Serious concerns about sheep rustling in the county have been raised and it is claimed in some cases, farmers may not even realise they have been the victim of the crime.
There has been a rise in the number of suspected sheep rustling incidents across the county, with the last one believed to have taken place in the Glenties area in recent days where six prized ewes went missing, believed stolen.
There have been several other incidents reported, mainly along border areas, in recent months and the Chairman of the Donegal Branch of the IFA, PJ McMonagle, says in some cases where farmers notice one or two sheep missing, they may well have been taken illegally rather than having escaped from their field.
He says the current tagging system for sheep is being exploited by criminals and it is a crime “near impossible” to detect.
“It’s an ongoing problem and unless they are caught in the act, it’s very hard to get those sheep again,” PJ McMonagle said.
“Most likely the sheep that have been stolen, if they were ewe lambs, they would go straight to the factory. The old tags would be cut out and new tags put in. They are off the system and they are so hard to track down again. It’s nearly impossible. The only chance is if they are caught on the road and asked to show the animals. What are the chances of that? It’s like winning the Lotto.”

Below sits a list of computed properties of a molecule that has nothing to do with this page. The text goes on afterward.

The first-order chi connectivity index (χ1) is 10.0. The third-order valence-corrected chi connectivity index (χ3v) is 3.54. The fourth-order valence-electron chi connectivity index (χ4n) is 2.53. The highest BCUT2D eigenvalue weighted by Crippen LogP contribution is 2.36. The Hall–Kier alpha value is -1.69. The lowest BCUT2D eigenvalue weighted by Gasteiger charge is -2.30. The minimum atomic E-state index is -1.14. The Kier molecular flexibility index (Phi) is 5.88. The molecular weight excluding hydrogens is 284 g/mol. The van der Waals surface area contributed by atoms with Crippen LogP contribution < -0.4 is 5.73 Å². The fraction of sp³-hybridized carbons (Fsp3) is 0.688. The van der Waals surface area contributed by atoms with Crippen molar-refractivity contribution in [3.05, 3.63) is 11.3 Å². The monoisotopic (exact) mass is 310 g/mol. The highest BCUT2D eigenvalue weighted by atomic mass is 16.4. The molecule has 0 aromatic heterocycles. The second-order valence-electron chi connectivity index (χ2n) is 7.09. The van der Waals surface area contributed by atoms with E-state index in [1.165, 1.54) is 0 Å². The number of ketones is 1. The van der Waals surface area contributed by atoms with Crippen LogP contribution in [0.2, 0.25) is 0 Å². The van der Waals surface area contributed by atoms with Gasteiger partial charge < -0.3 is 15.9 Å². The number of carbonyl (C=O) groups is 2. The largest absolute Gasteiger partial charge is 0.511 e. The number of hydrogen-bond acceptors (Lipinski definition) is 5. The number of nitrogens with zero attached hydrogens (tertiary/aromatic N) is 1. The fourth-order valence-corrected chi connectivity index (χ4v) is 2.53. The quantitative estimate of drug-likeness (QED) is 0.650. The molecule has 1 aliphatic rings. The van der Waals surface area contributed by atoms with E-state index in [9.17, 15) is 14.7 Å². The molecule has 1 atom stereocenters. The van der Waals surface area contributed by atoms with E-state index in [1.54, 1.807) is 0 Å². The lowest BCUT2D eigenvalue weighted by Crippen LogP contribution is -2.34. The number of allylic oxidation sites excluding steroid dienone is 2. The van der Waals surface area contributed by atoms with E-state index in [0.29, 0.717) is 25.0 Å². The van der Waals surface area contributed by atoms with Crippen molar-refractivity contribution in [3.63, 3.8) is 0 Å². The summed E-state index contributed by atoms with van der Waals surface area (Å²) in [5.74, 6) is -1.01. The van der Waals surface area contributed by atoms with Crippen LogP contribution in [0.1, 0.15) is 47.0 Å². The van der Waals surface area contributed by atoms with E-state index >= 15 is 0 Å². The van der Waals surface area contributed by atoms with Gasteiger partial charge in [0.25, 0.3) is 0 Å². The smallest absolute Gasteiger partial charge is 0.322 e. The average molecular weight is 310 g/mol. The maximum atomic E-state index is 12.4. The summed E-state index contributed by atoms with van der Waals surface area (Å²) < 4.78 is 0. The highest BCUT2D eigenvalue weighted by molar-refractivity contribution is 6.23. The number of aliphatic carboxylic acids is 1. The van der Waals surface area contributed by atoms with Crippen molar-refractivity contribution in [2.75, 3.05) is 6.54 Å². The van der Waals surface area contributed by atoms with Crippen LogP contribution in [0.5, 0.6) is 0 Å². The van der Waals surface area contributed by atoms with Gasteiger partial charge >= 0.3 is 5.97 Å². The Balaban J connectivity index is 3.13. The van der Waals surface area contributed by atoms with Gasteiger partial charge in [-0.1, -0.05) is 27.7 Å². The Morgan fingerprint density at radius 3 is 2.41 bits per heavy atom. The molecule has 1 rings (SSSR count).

He also said in some cases there may be as little as two sheep taken from a flock, but some farmers write this off as escaped animals when this is not the case.
He said a more rigid system of tagging cattle helps prevents a higher rate of cattle rustling but in the sheep sector, theft is “rife”.
Mr. McMonagle said one of the best methods to help combat the problem is for neighbours to work together and keep an eye on each other’s farms and animals and making a note of any unfamiliar vehicles.